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Category 10: Short-form, Average Joe
Every March 17, Mark Butler would suit up like some Irish gladiator, donning protective overalls to become one of the magicians who dyed the Chicago River green for St. Patrick's Day.
Mr. Butler, who started doing the world-famous dye job 25 years ago, died at his parents' home in Darien last month from esophageal cancer. He was 45.
"He loved coloring the river," said Mr. Butler's sister Patricia Hansa, who remembers how he would wave to the cheering crowds along the riverbanks. "He was just so proud he'd always make people happy."
One time, though, there was only quiet from the bystanders when Mr. Butler worked his river-dyeing wizardry. That was in 1998, when the Disney studios had flown Mr. Butler and his father, Michael Butler, to Dublin, Ireland, to dye the River Liffey green for St. Patrick's Day to promote "Flubber," a movie about bright-green slime with a mind of its own.
But the dye they used is orange when it first hits the water, before turning it green. And orange is a Protestant color in overwhelmingly Catholic Ireland, where "The Wearing of the Green" is a symbol of pride and once was an act of defiance against English colonialism.
When the "Dubs" watched the Liffey turning orange, they were struck dumb, Michael Butler recalled.
"There's a picture, on the boat, of Mark and myself," he said. "We look worried."
Luckily, the churning of the water by two passing jet-skiers quickly got rid of the orange. "It started to turn green, and they started yelling, 'Peace,' " Michael Butler said.
In Chicago, the dyeing of the river has long been performed by a few volunteers from the Butler and Rowan families, the only people who really know the secret vegetable-dye recipe that makes the waterway temporarily resemble Green River pop, said Michael Butler. The families have ties to the parade sponsor, the Plumbers Union, which covers the cost.
Mark Butler was born in Evergreen Park and educated at St. Denis grade school on the South Side and Marist High School.
For years, he managed the Scottsdale car wash at 79th and Cicero and the Galleria car wash in Brookfield, Wis., both owned by his father. He liked to make work seem like fun with his good-natured jokes, like slipping 20 air-fresheners under an employee's car seat.
He also gave many troubled youths a chance when he offered them jobs, relatives said. Craig Williams was a self-described "knot-headed kid" when Mr. Butler hired him and told him to show up and be on time.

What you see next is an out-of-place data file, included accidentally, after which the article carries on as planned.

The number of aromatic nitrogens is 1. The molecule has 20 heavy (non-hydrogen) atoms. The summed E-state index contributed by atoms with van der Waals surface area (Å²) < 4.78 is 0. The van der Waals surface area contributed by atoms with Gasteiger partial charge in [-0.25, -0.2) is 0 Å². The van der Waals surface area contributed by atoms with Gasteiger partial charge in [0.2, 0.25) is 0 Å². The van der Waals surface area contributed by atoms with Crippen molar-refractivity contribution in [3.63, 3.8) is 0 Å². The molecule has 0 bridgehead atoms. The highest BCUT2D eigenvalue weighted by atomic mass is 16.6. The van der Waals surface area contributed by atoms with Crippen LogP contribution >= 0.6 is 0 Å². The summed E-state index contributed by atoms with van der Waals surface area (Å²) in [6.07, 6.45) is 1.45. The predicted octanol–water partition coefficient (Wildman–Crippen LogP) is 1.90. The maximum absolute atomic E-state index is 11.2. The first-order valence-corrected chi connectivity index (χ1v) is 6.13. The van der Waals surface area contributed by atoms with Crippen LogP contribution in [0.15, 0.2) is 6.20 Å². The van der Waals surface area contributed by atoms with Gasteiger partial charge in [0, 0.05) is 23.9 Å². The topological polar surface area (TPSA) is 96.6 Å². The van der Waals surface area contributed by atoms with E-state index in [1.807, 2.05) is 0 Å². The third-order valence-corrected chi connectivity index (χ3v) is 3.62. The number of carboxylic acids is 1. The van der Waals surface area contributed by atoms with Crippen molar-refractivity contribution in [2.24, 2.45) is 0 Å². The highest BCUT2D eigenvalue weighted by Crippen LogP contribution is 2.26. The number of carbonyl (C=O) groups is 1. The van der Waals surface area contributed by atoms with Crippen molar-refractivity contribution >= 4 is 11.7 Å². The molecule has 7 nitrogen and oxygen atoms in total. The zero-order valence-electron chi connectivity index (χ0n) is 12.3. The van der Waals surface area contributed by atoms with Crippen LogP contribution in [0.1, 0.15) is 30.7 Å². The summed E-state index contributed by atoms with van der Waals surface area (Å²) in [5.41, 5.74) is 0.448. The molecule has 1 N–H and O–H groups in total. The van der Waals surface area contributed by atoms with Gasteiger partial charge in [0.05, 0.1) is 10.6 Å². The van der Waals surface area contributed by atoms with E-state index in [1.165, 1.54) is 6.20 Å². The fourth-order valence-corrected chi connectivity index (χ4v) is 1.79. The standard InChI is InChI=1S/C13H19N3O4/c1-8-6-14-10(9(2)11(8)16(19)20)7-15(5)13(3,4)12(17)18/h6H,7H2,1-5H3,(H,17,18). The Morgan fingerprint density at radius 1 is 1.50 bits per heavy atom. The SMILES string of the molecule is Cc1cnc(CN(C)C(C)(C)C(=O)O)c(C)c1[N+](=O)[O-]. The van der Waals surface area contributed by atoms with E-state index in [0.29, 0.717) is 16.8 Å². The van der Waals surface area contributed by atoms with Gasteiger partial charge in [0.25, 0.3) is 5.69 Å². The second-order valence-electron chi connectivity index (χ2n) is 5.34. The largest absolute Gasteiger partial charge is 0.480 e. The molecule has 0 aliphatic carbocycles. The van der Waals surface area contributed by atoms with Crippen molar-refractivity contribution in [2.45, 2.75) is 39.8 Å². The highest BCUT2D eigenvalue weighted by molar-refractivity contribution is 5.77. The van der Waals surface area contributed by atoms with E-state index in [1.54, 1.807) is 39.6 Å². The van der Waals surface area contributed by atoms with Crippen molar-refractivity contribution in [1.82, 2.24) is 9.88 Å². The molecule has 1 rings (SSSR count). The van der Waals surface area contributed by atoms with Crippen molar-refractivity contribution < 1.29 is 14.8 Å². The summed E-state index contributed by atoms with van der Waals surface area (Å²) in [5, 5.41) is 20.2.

"He gave me a job at the car wash and gave me my work ethic," Williams said. "He and his family taught me to go to work every day."
Most recently, Mr. Butler managed Crestwood's off-track betting parlor.
He was the only boy in a family of five sisters, or, as he sometimes referred to them, his "blisters." And woe unto anyone who failed to act like a gentleman around them.
"If a guy looked at me funny, it didn't matter if he was two feet taller" than Mark, said his sister Erin Horath. "Size didn't matter -- 'That's my sister.' ''
He was walking Reilly, his beloved Irish terrier, when he met Kristy Bosco, who became his fiance. She was by his side until the end.
"He asked her to marry him the day before we brought him home from the hospice," said Patricia Hansa. "He bought her a blue sapphire and diamond ring -- the blue to remind her of his eyes, and a diamond for eternal love."
Mr. Butler was the fun uncle who taught his nieces and nephews to fish. He enjoyed NASCAR racing, the White Sox and going to Knoxville with his brother-in-law Jimmy Horath to see University of Tennessee football games.
"He would always get his friends, whether they were the jocks, the nerds, the intelligent ones, and get everybody together to play a football game," said Jimmy Horath. "And you'd think, how can he get all these people together who don't talk to each other?"
Last spring, when his mother, Marlene, discovered an unexpected pension from the time she worked at Nabisco, she took Mark and the rest of the family on vacation to Playa del Carmen, Mexico, to enjoy the time they had left together. "He had a wheelchair, and we did wheelies with it," she said.
A benefit to help pay Mr. Butler's medical bills is set from 3 to 9 p.m. Saturday at Hawthorne Race Course. Information is available at www.bets4butts.com.
He is also survived by his sisters Jennifer Kearns, Kathleen Unes and Michelle Mingey, and many nieces and nephews. His sister Dawn died in infancy.